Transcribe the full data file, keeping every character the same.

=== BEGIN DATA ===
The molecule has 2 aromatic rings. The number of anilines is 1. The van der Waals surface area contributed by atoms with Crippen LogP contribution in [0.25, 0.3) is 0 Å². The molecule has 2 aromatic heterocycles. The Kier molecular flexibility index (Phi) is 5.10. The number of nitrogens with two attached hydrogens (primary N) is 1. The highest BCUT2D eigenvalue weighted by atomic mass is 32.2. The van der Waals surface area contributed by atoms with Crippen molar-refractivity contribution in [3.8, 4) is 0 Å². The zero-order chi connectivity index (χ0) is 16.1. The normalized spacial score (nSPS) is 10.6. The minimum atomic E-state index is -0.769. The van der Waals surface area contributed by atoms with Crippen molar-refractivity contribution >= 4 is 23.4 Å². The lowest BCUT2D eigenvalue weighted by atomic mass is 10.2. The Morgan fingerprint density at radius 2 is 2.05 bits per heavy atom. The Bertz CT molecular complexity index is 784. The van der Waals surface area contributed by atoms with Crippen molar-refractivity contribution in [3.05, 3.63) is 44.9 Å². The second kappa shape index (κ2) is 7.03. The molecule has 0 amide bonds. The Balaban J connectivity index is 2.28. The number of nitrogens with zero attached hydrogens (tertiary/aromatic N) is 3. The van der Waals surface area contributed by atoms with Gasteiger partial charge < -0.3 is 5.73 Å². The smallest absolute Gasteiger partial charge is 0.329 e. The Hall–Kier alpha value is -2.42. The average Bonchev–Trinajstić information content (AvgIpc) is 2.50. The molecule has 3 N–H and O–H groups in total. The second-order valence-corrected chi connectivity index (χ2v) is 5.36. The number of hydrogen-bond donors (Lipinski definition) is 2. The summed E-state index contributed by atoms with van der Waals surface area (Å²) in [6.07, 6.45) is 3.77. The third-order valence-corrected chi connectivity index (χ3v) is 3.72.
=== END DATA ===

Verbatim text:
The molecule has 2 aromatic rings. The number of anilines is 1. The van der Waals surface area contributed by atoms with Crippen LogP contribution in [0.25, 0.3) is 0 Å². The molecule has 2 aromatic heterocycles. The Kier molecular flexibility index (Phi) is 5.10. The number of nitrogens with two attached hydrogens (primary N) is 1. The highest BCUT2D eigenvalue weighted by atomic mass is 32.2. The van der Waals surface area contributed by atoms with Crippen molar-refractivity contribution in [3.8, 4) is 0 Å². The zero-order chi connectivity index (χ0) is 16.1. The normalized spacial score (nSPS) is 10.6. The minimum atomic E-state index is -0.769. The van der Waals surface area contributed by atoms with Crippen molar-refractivity contribution >= 4 is 23.4 Å². The lowest BCUT2D eigenvalue weighted by atomic mass is 10.2. The Morgan fingerprint density at radius 2 is 2.05 bits per heavy atom. The Bertz CT molecular complexity index is 784. The van der Waals surface area contributed by atoms with Crippen molar-refractivity contribution in [3.05, 3.63) is 44.9 Å². The second kappa shape index (κ2) is 7.03. The molecule has 0 amide bonds. The Balaban J connectivity index is 2.28. The number of nitrogens with zero attached hydrogens (tertiary/aromatic N) is 3. The van der Waals surface area contributed by atoms with Gasteiger partial charge < -0.3 is 5.73 Å². The smallest absolute Gasteiger partial charge is 0.329 e. The Hall–Kier alpha value is -2.42. The average Bonchev–Trinajstić information content (AvgIpc) is 2.50. The molecule has 3 N–H and O–H groups in total. The second-order valence-corrected chi connectivity index (χ2v) is 5.36. The number of hydrogen-bond donors (Lipinski definition) is 2. The summed E-state index contributed by atoms with van der Waals surface area (Å²) in [6.07, 6.45) is 3.77. The third-order valence-corrected chi connectivity index (χ3v) is 3.72.